Tatishchev's paper didn't go very far toward solving the mystery of mammoth ivory for the Swedish Society. After three years they had five possible explanations. Siberian natives thought mammoth ivory was the horn a giant mole-like creature. Russians living in Siberia thought it was the remains of elephants brought from somewhere else, probably by the Biblical Flood. Müller believed that mammoth ivory wasn't from an animal; he thought it was a mineral that grew in the Earth like coal or rock salt. Capt. Tabbert thought it was the tooth of a sea mammal, possibly related to the narwhal. Tatishchev thought it was the horn of a giant, as yet undiscovered, buffalo-like creature. The one man who had proof of the elphantine nature of the mammoth was Messerschmidt. A year after he and Tabbert serperated, he acquired a complete mammoth skull in excellent condition. However, during the years the Swedish Society was looking into the question, he making his way deeper into Siberia, nearing the Pacific Ocean and the Chinese frontier. None of Messerschmidt's notes were published during his lifetime. Indeed, most of them languished in boxes in the archives of the Russian Academy until the 1960s.

Messerschmidt's drawing of a mammoth skull. The skull itself was lost soon after he returned to St. Petersburg in 1728 and his drawing was not published until another ten years had passed.

If the investigations of the Swedish Academy and Tatishchev did not solve the mystery of the mammoth, they nevertheless mark an important transition. Before their investigations, information about the mammoth was anecdotal, collected by travelers and lexicographers and presented in the context of of much larger projects. The Academy and Tatishchev brought the mammoth to the forefront, made it a subject of study in its own right, and systematically gathered information about it. The questions they asked and the methods they employed were becoming more recognizably scientific. Tatishchev recognized that more research needed to be done: "I, therefore, conclude, that so long as anyone cannot aver, that he has seen this animal, many doubts must still necessarily remain, which must be left to time and farther observations to clear up."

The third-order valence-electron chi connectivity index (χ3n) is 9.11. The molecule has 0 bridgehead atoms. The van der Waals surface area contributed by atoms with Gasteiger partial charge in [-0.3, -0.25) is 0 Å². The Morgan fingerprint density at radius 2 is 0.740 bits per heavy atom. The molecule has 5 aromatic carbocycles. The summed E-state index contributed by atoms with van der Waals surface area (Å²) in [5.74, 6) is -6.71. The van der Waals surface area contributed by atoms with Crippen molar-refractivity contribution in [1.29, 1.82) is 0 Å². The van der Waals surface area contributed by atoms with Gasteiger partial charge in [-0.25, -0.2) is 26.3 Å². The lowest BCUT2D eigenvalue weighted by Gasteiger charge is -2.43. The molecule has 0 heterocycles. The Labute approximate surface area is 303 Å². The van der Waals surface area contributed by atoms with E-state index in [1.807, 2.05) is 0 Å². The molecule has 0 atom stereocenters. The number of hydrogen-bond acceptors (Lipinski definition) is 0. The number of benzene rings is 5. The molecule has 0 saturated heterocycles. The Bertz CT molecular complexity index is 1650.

The fate of the Swedish prisoners after Poltava was a tragedy. Thousands did not survive their captivity. Those who did survive were separated from their families and communities for over ten years. At the same time, the officers' time in captivity produced a treasure trove of scientific progress. Not only did they advance European knowledge of the archaeology, anthropology, geology, geography, and natural history of Russia and Northern Asia, they trained the next generation of Russian scientists and provided them with intellectual contacts in the West. From this, can we come to the Panglossian conclusion that everything works out for the best? I think not. The world would not have been worse off if it had taken us twenty years longer to learn about Siberia and more prisoners had survived. But, I do think it is a powerful example of the power of human curiosity. Even under the worst of circumstances, people will look up and start to ask questions. And, three hundred years later, we can be glad they did.

* Later historians refer to Tabbert as Strahlenberg. He, along with his three brothers, was enobled to that name in 1707 for their military service to King Charles. However, the contemporary sources I'm quoting here all refer to him as Tabbert, making my job just a little more difficult.

Sunday, March 06, 2011

No Charlie Sheen here

It has come to my attention that some blogs are filling their pages with gratuitous mentions of Charlie Sheen and his problems with sex, drugs, videos, and more Charlie Sheen just to pump up their traffic by luring in purient readers who just can't get enough of the latest, exclusive Charlie Sheen scandal news. Well, you won't see this blog lowering itself to that level. In fact, I won't even mention the name of Charlie Sheen on this blog. So, if you want exclusive interviews or hot videos of Charlie Sheen and two women, you'll have to look somewhere else.

Saturday, March 05, 2011

It's time for everyone (else) to make sacrifices